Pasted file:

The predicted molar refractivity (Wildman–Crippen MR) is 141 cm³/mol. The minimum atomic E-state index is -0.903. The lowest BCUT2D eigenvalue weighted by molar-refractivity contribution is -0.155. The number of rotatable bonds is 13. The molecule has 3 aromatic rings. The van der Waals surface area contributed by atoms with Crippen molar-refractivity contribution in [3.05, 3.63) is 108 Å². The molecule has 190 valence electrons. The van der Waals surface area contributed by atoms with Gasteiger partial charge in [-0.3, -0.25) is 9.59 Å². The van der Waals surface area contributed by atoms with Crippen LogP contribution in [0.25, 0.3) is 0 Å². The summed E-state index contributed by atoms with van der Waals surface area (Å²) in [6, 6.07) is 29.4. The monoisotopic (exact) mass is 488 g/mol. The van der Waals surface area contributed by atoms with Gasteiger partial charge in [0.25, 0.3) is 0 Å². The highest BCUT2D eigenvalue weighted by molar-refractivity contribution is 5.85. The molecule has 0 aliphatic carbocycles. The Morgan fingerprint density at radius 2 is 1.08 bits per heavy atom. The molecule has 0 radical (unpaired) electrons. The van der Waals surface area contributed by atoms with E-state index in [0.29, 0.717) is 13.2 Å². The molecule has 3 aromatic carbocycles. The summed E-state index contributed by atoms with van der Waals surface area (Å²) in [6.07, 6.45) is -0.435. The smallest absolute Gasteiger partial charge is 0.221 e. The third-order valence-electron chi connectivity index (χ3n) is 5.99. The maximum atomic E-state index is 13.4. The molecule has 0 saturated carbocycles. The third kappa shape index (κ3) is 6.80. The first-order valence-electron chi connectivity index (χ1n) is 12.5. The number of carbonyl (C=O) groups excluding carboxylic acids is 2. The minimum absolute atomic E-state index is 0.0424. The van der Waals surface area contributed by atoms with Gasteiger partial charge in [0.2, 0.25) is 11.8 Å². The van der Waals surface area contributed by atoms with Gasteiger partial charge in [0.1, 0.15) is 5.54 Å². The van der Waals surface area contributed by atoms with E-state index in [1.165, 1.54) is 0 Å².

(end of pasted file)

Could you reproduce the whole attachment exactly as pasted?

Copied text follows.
The predicted molar refractivity (Wildman–Crippen MR) is 141 cm³/mol. The minimum atomic E-state index is -0.903. The lowest BCUT2D eigenvalue weighted by molar-refractivity contribution is -0.155. The number of rotatable bonds is 13. The molecule has 3 aromatic rings. The van der Waals surface area contributed by atoms with Crippen molar-refractivity contribution in [3.05, 3.63) is 108 Å². The molecule has 190 valence electrons. The van der Waals surface area contributed by atoms with Gasteiger partial charge in [-0.3, -0.25) is 9.59 Å². The van der Waals surface area contributed by atoms with Crippen LogP contribution in [0.25, 0.3) is 0 Å². The summed E-state index contributed by atoms with van der Waals surface area (Å²) in [6, 6.07) is 29.4. The monoisotopic (exact) mass is 488 g/mol. The van der Waals surface area contributed by atoms with Gasteiger partial charge in [0.25, 0.3) is 0 Å². The highest BCUT2D eigenvalue weighted by molar-refractivity contribution is 5.85. The molecule has 0 aliphatic carbocycles. The Morgan fingerprint density at radius 2 is 1.08 bits per heavy atom. The molecule has 0 radical (unpaired) electrons. The van der Waals surface area contributed by atoms with E-state index in [0.29, 0.717) is 13.2 Å². The molecule has 3 aromatic carbocycles. The summed E-state index contributed by atoms with van der Waals surface area (Å²) in [6.07, 6.45) is -0.435. The smallest absolute Gasteiger partial charge is 0.221 e. The third-order valence-electron chi connectivity index (χ3n) is 5.99. The maximum atomic E-state index is 13.4. The molecule has 0 saturated carbocycles. The third kappa shape index (κ3) is 6.80. The first-order valence-electron chi connectivity index (χ1n) is 12.5. The number of carbonyl (C=O) groups excluding carboxylic acids is 2. The minimum absolute atomic E-state index is 0.0424. The van der Waals surface area contributed by atoms with Gasteiger partial charge in [0.2, 0.25) is 11.8 Å². The van der Waals surface area contributed by atoms with Gasteiger partial charge in [0.1, 0.15) is 5.54 Å². The van der Waals surface area contributed by atoms with E-state index in [1.165, 1.54) is 0 Å².